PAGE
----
Intended for healthcare professionals

Research

Value of sentinel node status as a prognostic factor in melanoma: prospective observational study

BMJ 2006; 332 doi: https://doi.org/10.1136/bmj.38849.680509.AE (Published 15 June 2006) Cite this as: BMJ 2006;332:1423

Value of sentinel node status as a prognostic factor in melanoma: prospective observational study

EDITOR - In the published paper by Kettlewell et al, it was
interesting to note that the sentinel lymph node biopsies were performed
within eight weeks of the wide local excision of the malignant melanoma
scar. This contrasts with the techniques used in units as our own, where
the wide local excision is undertaken at the same time as the sentinel
lymph node biopsy. The theory is that each area of skin drains to a
‘sentinel’ -first draining node. In sentinel lymph node mapping, the first
draining node is identified by a double contrast method with a pre-operative lymphoscintigraphy with the injection of Tc99m-labelled albumin
nanocolloids and per-operative injection of patent blue dye. Both are
taken up by the local lymphatic vessels around the excisional biopsy scar
and carried to the sentinel node. The sentinel node is then identified pre
-operatively by performing a lyphoscintogram, and intra-operatively with
the use of a gamma probe and visually by the presence of the blue dye
within a lymph node. The wide local excision is typically performed in the
operation after the sentinel lymph node biopsy. The thought being that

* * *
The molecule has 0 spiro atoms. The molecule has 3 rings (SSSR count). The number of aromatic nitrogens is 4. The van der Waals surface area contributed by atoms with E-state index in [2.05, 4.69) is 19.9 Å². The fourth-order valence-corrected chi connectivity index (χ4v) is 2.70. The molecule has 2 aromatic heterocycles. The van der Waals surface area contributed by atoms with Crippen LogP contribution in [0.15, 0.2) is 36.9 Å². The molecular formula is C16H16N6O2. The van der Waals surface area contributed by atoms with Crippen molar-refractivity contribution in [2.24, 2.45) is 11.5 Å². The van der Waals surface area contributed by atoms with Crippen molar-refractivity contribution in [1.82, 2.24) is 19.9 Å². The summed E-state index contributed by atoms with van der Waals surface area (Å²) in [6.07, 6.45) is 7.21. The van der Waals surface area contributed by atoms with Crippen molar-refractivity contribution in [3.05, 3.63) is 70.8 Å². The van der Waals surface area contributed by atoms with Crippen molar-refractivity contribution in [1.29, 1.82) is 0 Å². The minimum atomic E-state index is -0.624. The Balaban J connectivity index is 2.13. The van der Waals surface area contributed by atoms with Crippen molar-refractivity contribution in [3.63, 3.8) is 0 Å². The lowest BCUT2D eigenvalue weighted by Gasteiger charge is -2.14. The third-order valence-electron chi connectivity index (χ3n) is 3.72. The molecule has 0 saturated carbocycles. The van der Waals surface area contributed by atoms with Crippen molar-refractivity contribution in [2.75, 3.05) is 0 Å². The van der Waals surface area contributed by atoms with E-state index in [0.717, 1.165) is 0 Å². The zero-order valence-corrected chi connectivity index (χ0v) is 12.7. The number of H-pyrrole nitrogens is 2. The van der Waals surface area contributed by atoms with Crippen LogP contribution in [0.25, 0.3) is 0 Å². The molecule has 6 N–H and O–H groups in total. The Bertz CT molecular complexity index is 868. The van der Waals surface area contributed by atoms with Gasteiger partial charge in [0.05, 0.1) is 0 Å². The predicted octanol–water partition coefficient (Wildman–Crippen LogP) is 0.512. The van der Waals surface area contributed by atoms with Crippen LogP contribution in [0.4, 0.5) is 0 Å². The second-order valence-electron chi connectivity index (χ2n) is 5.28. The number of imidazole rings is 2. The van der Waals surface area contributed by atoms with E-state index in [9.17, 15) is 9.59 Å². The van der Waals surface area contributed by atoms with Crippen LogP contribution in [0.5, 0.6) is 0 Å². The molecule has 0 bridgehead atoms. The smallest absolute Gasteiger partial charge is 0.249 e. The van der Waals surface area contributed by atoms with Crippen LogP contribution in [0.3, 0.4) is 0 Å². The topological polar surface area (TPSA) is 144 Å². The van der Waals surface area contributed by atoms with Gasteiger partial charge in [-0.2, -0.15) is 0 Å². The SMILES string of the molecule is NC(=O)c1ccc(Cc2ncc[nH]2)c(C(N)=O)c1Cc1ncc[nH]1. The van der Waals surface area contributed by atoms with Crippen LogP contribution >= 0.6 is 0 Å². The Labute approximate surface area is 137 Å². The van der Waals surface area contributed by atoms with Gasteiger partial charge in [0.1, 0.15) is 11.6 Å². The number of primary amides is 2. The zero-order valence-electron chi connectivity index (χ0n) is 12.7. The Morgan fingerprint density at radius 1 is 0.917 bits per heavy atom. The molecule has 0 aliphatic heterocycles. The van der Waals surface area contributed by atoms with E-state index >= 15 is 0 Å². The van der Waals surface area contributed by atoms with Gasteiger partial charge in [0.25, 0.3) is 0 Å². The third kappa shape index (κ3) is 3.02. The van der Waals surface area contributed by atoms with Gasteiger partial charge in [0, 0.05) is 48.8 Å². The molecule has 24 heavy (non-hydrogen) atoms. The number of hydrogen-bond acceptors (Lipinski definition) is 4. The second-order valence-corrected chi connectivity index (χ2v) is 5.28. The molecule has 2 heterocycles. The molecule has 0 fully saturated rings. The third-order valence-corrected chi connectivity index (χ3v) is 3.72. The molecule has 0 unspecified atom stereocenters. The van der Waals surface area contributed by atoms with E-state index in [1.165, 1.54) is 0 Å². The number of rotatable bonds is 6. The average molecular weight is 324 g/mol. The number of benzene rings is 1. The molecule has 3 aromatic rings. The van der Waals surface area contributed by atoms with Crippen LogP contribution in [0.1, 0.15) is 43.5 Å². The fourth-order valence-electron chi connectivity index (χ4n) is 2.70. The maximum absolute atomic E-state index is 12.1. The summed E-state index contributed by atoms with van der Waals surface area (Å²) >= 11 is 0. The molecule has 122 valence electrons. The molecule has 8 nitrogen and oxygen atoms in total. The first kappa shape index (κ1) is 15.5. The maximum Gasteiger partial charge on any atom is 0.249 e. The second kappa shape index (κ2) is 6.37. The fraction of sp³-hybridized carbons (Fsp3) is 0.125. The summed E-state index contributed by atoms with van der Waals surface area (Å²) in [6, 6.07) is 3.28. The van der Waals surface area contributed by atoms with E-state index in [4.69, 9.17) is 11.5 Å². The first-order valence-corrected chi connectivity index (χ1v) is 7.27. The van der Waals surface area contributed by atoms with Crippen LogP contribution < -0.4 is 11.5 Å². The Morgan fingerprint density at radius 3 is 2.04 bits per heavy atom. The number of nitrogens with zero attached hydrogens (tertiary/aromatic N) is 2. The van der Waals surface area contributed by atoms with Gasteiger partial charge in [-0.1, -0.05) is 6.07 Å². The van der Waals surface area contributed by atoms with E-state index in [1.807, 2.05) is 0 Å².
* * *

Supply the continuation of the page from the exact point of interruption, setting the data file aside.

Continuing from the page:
performing a wide local excision first, would give rise to inaccuracies in
the sentinel lymph node mapping in two ways: Firstly, the surgery may
distort local lymphatic drainage patterns. Secondly, margins for wide
local excision after a diagnostic excisional biopsy can be 1cm or 2 cm
depending on the Breslow thickness of the primary lesion. The excisional
defects can be rather large meaning that skin adjacent to site of the wide
local excision, may theoretically have discordant drainage patterns to
that of the primary lesion (or excisional biopsy scar). If this is the
case then may a proportion of patients with negative sentinel lymph node
biopsies who eventually died of melanoma or experience recurrence may had
false negative results? It would be interesting to know the relative
number of patients having concordant sentinel lymph node mapping and wide
local excision as opposed to delayed sentinel lymph node biopsies. The
importance of this, is to identify any differences in disease-free status
or reported deaths from melanoma between these sub-groups.

Competing interests:
None declared

Competing interests: No competing interests

06 July 2006
Chidi C Ekwobi
Clinical Fellow in Plastic Surgery
St Thomas' Hospital, Lambeth Palace Road, London, SE1 7EH